It’s o’ dark thirty. You hear someone busting through your kitchen door. Why didn’t the alarm go off? Did I forget to set it? No time to worry about that. You grab your specs and your gun, wake your significant other and implement your home defense plan. As hard as it is to believe, you hear footsteps headed in your direction. It’s the bad guy. With adrenalin coursing through your veins (like a thousand railroad trains) you take aim and pull the trigger. And miss. Maybe. Maybe you hit him. Who knows? Luckily the bad guy turns tail. But now you don’t hear his footsteps . . .
Because you’re deaf. If you shot a handgun, your ears are ringing, painfully, blocking out all ambient sound. If you shot a shotgun, you are stone cold deaf – a condition which may or may not repair itself in time, and then perhaps only partially. Never mind. You stopped a lethal threat. You survived. Your hearing is a small price to pay. Only . . .
Another bad guy comes up behind you and clocks you with a baseball bat. Or shoves a knife in your back. Or shoots you. As you fall to the floor, your first thought is for your family. The cops will be here soon. Soon enough? God I hope so. Your second thought: get up and fight! Only you can’t. And somewhere in the back of your mind another idea emerges: if only I’d heard him coming.
Your sense of hearing is a key component of armed self-defense. It provides you with mission critical information about the location, number, speed, size and direction of friendlies and potential threats. If you severely diminish or lose your sense of hearing – as you surely will if you discharge a firearm inside your house – you lose an enormous amount of situational awareness. So why do it?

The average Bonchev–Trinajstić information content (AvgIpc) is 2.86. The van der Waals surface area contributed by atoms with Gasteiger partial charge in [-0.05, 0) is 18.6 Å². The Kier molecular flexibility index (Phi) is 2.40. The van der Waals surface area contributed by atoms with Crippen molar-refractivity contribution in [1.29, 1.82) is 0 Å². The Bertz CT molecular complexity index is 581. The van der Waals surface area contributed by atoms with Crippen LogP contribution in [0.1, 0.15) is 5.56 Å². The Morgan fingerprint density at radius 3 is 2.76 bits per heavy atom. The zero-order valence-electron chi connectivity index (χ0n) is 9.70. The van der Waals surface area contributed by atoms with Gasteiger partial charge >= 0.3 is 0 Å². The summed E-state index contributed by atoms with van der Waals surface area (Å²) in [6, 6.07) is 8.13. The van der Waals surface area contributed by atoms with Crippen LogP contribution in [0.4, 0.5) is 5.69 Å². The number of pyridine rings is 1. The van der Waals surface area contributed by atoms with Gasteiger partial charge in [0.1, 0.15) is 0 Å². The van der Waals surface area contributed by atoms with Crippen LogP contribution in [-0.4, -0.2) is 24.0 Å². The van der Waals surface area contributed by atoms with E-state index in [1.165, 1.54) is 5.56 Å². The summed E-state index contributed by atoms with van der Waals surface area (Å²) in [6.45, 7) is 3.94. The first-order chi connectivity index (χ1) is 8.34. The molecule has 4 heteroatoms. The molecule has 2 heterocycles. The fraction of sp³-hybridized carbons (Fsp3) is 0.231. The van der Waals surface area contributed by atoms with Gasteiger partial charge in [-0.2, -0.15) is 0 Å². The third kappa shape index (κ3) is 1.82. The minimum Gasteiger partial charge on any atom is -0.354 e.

Keep a pair or electronic earmuffs by your self-defense gun. If the S hits the F, put ’em on before you do anything else. Not only will they protect your hearing in the advent of a defensive gun use (DGU), enabling the continued use of your hearing as the event unfolds, but they amplify ambient noise. In effect, they give you super hearing – increasing your strategic capabilities.
The argument against donning electronic muffs during armed home defense: the more you have to do in a DGU, the more chance that you’ll fail to do it properly. You do not want the bad guy to find you futzing with ear pro. Although small, the extra time needed to ear-up could put you behind the self-defense curve.
That’s your cost – benefit calculation to make – after practicing donning e-muffs. In your bedroom. In the middle of the night.
It’s not as easy as it sounds: the combination of adrenalin and grogginess plays merry hell with manual dexterity. You need to position the cans by your bedside in a particular fashion – so that the on-off switch is in the same place every time you slip the headband over your noggin. And yes, you can talk to 911 with electronic earmuffs on.
I reckon e-ear pro is worth the risk. Protecting your hearing in the heat of battle could save your life. And I know this sounds odd, but I wouldn’t consider a DGU a win if I repelled the bad guys and lost [more of] my hearing. Alternatively, if you can, buy a can. Mind you suppressors are still damn loud; one left me with tinnitus. So . . . why not both electronic ear pro and a suppressor?